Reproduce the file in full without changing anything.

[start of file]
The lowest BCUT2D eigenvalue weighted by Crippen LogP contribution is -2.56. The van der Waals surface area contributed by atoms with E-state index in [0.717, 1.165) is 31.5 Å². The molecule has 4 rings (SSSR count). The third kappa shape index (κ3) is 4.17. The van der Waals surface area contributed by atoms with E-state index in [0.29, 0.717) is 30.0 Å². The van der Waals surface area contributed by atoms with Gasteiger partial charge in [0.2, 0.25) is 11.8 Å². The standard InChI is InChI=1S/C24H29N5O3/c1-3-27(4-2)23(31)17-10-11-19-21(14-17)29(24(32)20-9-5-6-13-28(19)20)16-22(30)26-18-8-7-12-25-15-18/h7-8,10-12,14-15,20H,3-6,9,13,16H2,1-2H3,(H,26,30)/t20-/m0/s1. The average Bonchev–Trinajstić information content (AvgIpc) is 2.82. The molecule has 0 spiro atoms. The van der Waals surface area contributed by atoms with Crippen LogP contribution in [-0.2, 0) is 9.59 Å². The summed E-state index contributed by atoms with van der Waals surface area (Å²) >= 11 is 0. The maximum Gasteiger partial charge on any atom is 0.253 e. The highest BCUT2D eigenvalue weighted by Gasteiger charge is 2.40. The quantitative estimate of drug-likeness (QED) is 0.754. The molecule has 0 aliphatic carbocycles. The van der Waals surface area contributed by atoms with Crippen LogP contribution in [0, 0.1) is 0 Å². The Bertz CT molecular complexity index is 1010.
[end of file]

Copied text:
The lowest BCUT2D eigenvalue weighted by Crippen LogP contribution is -2.56. The van der Waals surface area contributed by atoms with E-state index in [0.717, 1.165) is 31.5 Å². The molecule has 4 rings (SSSR count). The third kappa shape index (κ3) is 4.17. The van der Waals surface area contributed by atoms with E-state index in [0.29, 0.717) is 30.0 Å². The van der Waals surface area contributed by atoms with Gasteiger partial charge in [0.2, 0.25) is 11.8 Å². The standard InChI is InChI=1S/C24H29N5O3/c1-3-27(4-2)23(31)17-10-11-19-21(14-17)29(24(32)20-9-5-6-13-28(19)20)16-22(30)26-18-8-7-12-25-15-18/h7-8,10-12,14-15,20H,3-6,9,13,16H2,1-2H3,(H,26,30)/t20-/m0/s1. The average Bonchev–Trinajstić information content (AvgIpc) is 2.82. The molecule has 0 spiro atoms. The van der Waals surface area contributed by atoms with Crippen LogP contribution in [-0.2, 0) is 9.59 Å². The summed E-state index contributed by atoms with van der Waals surface area (Å²) >= 11 is 0. The maximum Gasteiger partial charge on any atom is 0.253 e. The highest BCUT2D eigenvalue weighted by Gasteiger charge is 2.40. The quantitative estimate of drug-likeness (QED) is 0.754. The molecule has 0 aliphatic carbocycles. The van der Waals surface area contributed by atoms with Crippen LogP contribution in [0, 0.1) is 0 Å². The Bertz CT molecular complexity index is 1010.